Chapter 31

Executive Compensation in the Litigation Setting

Eli Bartov

Lynda H. Schwartz*

31.1 Introduction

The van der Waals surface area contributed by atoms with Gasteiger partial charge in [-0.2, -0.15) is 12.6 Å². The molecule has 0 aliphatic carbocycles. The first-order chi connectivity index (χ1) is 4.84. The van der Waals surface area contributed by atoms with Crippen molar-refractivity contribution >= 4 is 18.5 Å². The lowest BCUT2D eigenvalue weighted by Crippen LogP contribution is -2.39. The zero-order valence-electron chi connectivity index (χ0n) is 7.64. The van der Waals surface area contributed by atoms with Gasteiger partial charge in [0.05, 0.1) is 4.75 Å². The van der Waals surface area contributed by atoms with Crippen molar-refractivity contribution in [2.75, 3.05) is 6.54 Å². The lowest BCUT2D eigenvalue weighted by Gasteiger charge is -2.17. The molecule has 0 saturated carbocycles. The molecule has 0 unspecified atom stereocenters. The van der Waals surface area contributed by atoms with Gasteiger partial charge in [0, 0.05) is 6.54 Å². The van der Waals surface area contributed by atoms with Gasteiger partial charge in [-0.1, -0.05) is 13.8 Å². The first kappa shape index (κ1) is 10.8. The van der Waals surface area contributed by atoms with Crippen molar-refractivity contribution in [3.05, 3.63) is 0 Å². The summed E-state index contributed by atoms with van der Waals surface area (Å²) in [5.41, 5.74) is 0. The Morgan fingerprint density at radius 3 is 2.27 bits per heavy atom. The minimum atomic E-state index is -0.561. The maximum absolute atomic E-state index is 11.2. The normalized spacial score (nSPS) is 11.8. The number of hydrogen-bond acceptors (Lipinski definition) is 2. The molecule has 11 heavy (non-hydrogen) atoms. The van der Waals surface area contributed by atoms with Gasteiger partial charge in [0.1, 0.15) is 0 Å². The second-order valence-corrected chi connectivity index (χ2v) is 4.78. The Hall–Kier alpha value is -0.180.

Practitioners encounter executive compensation issues in a variety of litigation contexts, including those in which the nature and extent of executive compensation is the crux of the issue. Sometimes, litigation swirls around the executives and their performance. Unlike the routine employment litigation associated with the rank and file, litigation related to an individual executive's pay and employment can be high-profile and require significant expert analysis. In other matters, executive compensation often plays an indirect but nonetheless pivotal role. As litigants make claims involving corporate conduct and possible corporate wrongdoing, they frequently bring collateral claims associated with the corporate acts of the senior executives. Similarly, regulators often focus on the actions of executives and gatekeepers in their analysis of potential wrongdoing. In those cases, executive compensation provides a supporting role, and is analyzed as a potential incentive for wrongdoing or even as the fruits of a crime. While executive compensation has many of the same characteristics as the compensation offered to other employees, executive compensation packages are more complex because they likely include hard-to-value equity, performance-based elements and perquisites, and are more valuable than those offered to the rank and file. These facts, together with the authority and ...

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